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Creative Quarry Restoration for Future Planning Success

First published in the June 2019 issue of Quarry Management as A Lasting Positive Legacy

Demonstrating creative restoration for future planning success. Aggregate Industries highlight the importance of collaboration with key stakeholders

With quarries having such a long life span, it is easy to forget that the extraction of minerals from the ground is only ever a temporary use of the land. While what we do with an operational site is important, restoring the land at the end of the quarrying process is vital in order for it to be safe, functional, and of benefit to the local community.

Restoration comes in a multitude of guises. It can mean simply filling in the site and returning the land to its original state, or in other cases, restoration might meet the needs of the local community through the creation of new recreation space or even space for housing development. Whatever the circumstances, being creative and meticulous with restoration planning not only gives us the opportunity to restore the environment, but to improve on it. This means doing more than announcing the supposed benefits of the restoration works purely to tick a box – it requires substantial planning to demonstrate how the operator is going to achieve the finished article and prove its worth to the area. 

Let us take biodiversity as a measure of success. Restoration plans must not only profess that we want to build something to attract wildlife, but showcase expert knowledge of what flora and fauna work well together, what specifically is needed to bring wildlife to the site, and what the site will look like after one year, five years, and 50 years. It requires planning for ongoing maintenance and funding to make sure the restoration – be it for a nature reserve, woodland or wetland – is a long-term success.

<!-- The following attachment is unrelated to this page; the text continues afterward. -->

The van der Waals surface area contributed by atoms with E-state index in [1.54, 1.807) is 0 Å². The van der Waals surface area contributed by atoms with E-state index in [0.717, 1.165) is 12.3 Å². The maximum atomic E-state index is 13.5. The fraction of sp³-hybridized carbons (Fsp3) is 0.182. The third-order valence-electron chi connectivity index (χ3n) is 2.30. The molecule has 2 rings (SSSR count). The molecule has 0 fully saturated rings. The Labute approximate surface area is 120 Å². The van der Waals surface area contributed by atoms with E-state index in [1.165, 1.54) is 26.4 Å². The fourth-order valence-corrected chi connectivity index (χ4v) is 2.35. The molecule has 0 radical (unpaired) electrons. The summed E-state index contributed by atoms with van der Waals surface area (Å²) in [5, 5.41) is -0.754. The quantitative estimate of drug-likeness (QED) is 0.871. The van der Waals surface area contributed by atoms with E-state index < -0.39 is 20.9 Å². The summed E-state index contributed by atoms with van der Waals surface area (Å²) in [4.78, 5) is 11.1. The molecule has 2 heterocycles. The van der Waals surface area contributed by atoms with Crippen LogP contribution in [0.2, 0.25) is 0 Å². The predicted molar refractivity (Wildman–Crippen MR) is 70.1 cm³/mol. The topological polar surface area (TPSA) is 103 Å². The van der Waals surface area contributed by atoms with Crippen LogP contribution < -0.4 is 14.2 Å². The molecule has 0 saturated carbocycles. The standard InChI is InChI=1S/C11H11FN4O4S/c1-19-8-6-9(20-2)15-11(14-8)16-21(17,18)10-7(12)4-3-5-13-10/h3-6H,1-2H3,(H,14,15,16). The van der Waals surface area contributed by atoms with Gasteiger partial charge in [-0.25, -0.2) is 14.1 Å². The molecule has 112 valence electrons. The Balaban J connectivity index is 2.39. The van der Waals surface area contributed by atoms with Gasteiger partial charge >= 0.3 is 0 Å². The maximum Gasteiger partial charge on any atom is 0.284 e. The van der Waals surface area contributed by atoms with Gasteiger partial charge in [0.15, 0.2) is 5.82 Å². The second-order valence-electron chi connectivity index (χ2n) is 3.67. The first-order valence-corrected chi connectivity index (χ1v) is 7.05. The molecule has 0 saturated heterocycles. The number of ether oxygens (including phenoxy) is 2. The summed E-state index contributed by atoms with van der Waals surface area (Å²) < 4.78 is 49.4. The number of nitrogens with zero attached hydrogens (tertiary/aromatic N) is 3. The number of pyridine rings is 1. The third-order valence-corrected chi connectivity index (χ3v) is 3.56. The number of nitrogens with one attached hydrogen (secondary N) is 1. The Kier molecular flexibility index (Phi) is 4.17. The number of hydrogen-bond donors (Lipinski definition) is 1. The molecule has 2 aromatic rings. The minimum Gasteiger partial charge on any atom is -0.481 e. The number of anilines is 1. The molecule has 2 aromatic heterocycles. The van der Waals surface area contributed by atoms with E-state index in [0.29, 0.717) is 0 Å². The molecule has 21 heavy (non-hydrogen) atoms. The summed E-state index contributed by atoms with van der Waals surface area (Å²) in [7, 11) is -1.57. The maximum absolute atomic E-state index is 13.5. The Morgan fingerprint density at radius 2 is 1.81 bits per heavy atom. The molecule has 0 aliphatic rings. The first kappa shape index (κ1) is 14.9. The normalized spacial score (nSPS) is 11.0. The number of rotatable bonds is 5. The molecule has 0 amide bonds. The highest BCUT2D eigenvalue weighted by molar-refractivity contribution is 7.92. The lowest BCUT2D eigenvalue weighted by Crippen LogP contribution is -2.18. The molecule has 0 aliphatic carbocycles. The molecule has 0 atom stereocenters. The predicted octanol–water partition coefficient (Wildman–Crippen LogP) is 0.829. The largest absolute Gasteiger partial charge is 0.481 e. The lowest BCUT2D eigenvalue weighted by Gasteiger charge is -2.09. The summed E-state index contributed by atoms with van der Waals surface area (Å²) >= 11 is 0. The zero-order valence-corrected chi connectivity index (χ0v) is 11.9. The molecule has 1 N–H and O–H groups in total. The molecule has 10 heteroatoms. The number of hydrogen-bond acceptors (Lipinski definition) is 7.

Sometimes this requires us as operators to take a step back and look at the bigger picture. While sustainability and wanting to do right by the local community come with the territory of being in the quarrying industry, we are also delivering significant landscape-scale biodiversity benefits. We are increasingly working with partnerships to ensure that restoration schemes achieve their maximum potential and demonstrate both value to the local community and the environment, and longevity.

Operators also need to demonstrate a deep understanding of every piece of legislation that will be faced along this journey – a challenging task given more and more stringent regulations and standards which need to be met are put in place year after year. Through liaison committees we ensure that we communicate effectively with the local community to minimize impacts during the period of operation and to deliver a tailor-made restoration plan that benefits all parties. 

One such example of successful collaborative working between the operator, nature conservation organizations, and the local community is the newly opened Ripon City Wetlands, which lies between the Ripon Canal and the river Ure. The wetlands operated as a working quarry until very recently. Now, managed by Yorkshire Wildlife Trust and supported by Aggregate Industries, this large site has been transformed into a nature reserve teeming with wildlife.